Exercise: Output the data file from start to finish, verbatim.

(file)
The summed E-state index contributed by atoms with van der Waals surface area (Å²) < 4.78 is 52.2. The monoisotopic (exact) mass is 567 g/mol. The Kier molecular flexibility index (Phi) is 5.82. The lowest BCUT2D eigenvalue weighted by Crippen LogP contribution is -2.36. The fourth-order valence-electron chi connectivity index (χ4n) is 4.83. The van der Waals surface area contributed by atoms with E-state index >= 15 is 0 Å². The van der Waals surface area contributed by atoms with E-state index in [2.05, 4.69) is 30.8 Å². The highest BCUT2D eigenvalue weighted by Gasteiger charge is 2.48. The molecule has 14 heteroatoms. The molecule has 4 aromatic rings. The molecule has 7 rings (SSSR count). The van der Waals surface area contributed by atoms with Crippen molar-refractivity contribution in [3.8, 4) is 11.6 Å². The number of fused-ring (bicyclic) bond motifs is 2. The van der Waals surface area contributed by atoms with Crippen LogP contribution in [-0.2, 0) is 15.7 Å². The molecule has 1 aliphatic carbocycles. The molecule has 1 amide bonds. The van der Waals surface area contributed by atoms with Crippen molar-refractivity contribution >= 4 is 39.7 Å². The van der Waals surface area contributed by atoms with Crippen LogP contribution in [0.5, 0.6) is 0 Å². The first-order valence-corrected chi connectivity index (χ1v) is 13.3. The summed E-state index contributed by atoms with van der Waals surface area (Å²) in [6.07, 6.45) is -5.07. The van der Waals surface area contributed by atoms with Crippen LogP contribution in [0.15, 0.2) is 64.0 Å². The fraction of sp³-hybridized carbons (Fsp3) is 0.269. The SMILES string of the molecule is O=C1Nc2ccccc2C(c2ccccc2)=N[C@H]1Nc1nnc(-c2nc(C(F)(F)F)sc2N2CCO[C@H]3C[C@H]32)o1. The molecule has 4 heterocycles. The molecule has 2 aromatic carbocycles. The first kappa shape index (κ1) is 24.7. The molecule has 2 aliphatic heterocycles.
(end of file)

The summed E-state index contributed by atoms with van der Waals surface area (Å²) < 4.78 is 52.2. The monoisotopic (exact) mass is 567 g/mol. The Kier molecular flexibility index (Phi) is 5.82. The lowest BCUT2D eigenvalue weighted by Crippen LogP contribution is -2.36. The fourth-order valence-electron chi connectivity index (χ4n) is 4.83. The van der Waals surface area contributed by atoms with E-state index >= 15 is 0 Å². The van der Waals surface area contributed by atoms with E-state index in [2.05, 4.69) is 30.8 Å². The highest BCUT2D eigenvalue weighted by Gasteiger charge is 2.48. The molecule has 14 heteroatoms. The molecule has 4 aromatic rings. The molecule has 7 rings (SSSR count). The van der Waals surface area contributed by atoms with Crippen molar-refractivity contribution in [3.8, 4) is 11.6 Å². The number of fused-ring (bicyclic) bond motifs is 2. The van der Waals surface area contributed by atoms with Crippen LogP contribution in [-0.2, 0) is 15.7 Å². The molecule has 1 aliphatic carbocycles. The molecule has 1 amide bonds. The van der Waals surface area contributed by atoms with Crippen molar-refractivity contribution >= 4 is 39.7 Å². The van der Waals surface area contributed by atoms with Crippen LogP contribution in [0.5, 0.6) is 0 Å². The first-order valence-corrected chi connectivity index (χ1v) is 13.3. The summed E-state index contributed by atoms with van der Waals surface area (Å²) in [6.07, 6.45) is -5.07. The van der Waals surface area contributed by atoms with Crippen LogP contribution in [0.15, 0.2) is 64.0 Å². The fraction of sp³-hybridized carbons (Fsp3) is 0.269. The SMILES string of the molecule is O=C1Nc2ccccc2C(c2ccccc2)=N[C@H]1Nc1nnc(-c2nc(C(F)(F)F)sc2N2CCO[C@H]3C[C@H]32)o1. The molecule has 4 heterocycles. The molecule has 2 aromatic carbocycles. The first kappa shape index (κ1) is 24.7. The molecule has 2 aliphatic heterocycles.